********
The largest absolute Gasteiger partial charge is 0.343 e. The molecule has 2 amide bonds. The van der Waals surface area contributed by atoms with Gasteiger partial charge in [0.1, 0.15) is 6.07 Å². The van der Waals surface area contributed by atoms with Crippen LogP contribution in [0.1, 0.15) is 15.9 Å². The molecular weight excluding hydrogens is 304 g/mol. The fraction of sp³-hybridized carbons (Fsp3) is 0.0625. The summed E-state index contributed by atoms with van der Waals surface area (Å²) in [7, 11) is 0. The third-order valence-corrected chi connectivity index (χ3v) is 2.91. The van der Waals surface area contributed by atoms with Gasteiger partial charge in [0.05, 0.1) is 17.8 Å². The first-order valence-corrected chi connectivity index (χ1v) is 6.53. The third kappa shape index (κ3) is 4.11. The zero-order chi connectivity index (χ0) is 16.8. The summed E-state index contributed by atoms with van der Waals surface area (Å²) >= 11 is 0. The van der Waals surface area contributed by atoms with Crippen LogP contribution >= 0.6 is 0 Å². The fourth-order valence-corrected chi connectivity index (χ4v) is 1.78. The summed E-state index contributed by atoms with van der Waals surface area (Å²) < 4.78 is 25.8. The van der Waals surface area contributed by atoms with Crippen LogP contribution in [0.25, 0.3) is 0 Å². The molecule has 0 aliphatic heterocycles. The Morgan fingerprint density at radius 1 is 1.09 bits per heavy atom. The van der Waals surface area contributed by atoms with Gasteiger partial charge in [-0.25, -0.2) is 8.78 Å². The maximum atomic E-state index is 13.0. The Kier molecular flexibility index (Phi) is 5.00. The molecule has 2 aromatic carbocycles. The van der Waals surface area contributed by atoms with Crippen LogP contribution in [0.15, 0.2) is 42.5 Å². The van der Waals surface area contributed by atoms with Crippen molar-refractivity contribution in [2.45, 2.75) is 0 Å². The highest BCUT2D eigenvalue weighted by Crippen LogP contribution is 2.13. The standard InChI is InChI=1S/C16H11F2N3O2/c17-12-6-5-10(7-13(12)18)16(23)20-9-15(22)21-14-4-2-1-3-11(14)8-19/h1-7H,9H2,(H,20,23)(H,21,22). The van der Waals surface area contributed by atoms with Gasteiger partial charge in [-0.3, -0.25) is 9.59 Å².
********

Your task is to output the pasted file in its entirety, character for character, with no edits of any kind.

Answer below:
The largest absolute Gasteiger partial charge is 0.343 e. The molecule has 2 amide bonds. The van der Waals surface area contributed by atoms with Gasteiger partial charge in [0.1, 0.15) is 6.07 Å². The van der Waals surface area contributed by atoms with Crippen LogP contribution in [0.1, 0.15) is 15.9 Å². The molecular weight excluding hydrogens is 304 g/mol. The fraction of sp³-hybridized carbons (Fsp3) is 0.0625. The summed E-state index contributed by atoms with van der Waals surface area (Å²) in [7, 11) is 0. The third-order valence-corrected chi connectivity index (χ3v) is 2.91. The van der Waals surface area contributed by atoms with Gasteiger partial charge in [0.05, 0.1) is 17.8 Å². The first-order valence-corrected chi connectivity index (χ1v) is 6.53. The third kappa shape index (κ3) is 4.11. The zero-order chi connectivity index (χ0) is 16.8. The summed E-state index contributed by atoms with van der Waals surface area (Å²) >= 11 is 0. The van der Waals surface area contributed by atoms with Crippen LogP contribution >= 0.6 is 0 Å². The fourth-order valence-corrected chi connectivity index (χ4v) is 1.78. The summed E-state index contributed by atoms with van der Waals surface area (Å²) < 4.78 is 25.8. The van der Waals surface area contributed by atoms with Crippen LogP contribution in [0.25, 0.3) is 0 Å². The molecule has 0 aliphatic heterocycles. The Morgan fingerprint density at radius 1 is 1.09 bits per heavy atom. The van der Waals surface area contributed by atoms with Gasteiger partial charge in [-0.25, -0.2) is 8.78 Å². The maximum atomic E-state index is 13.0. The Kier molecular flexibility index (Phi) is 5.00. The molecule has 2 aromatic carbocycles. The van der Waals surface area contributed by atoms with Crippen LogP contribution in [0.15, 0.2) is 42.5 Å². The van der Waals surface area contributed by atoms with Crippen molar-refractivity contribution in [2.45, 2.75) is 0 Å². The highest BCUT2D eigenvalue weighted by Crippen LogP contribution is 2.13. The standard InChI is InChI=1S/C16H11F2N3O2/c17-12-6-5-10(7-13(12)18)16(23)20-9-15(22)21-14-4-2-1-3-11(14)8-19/h1-7H,9H2,(H,20,23)(H,21,22). The van der Waals surface area contributed by atoms with Gasteiger partial charge in [-0.3, -0.25) is 9.59 Å².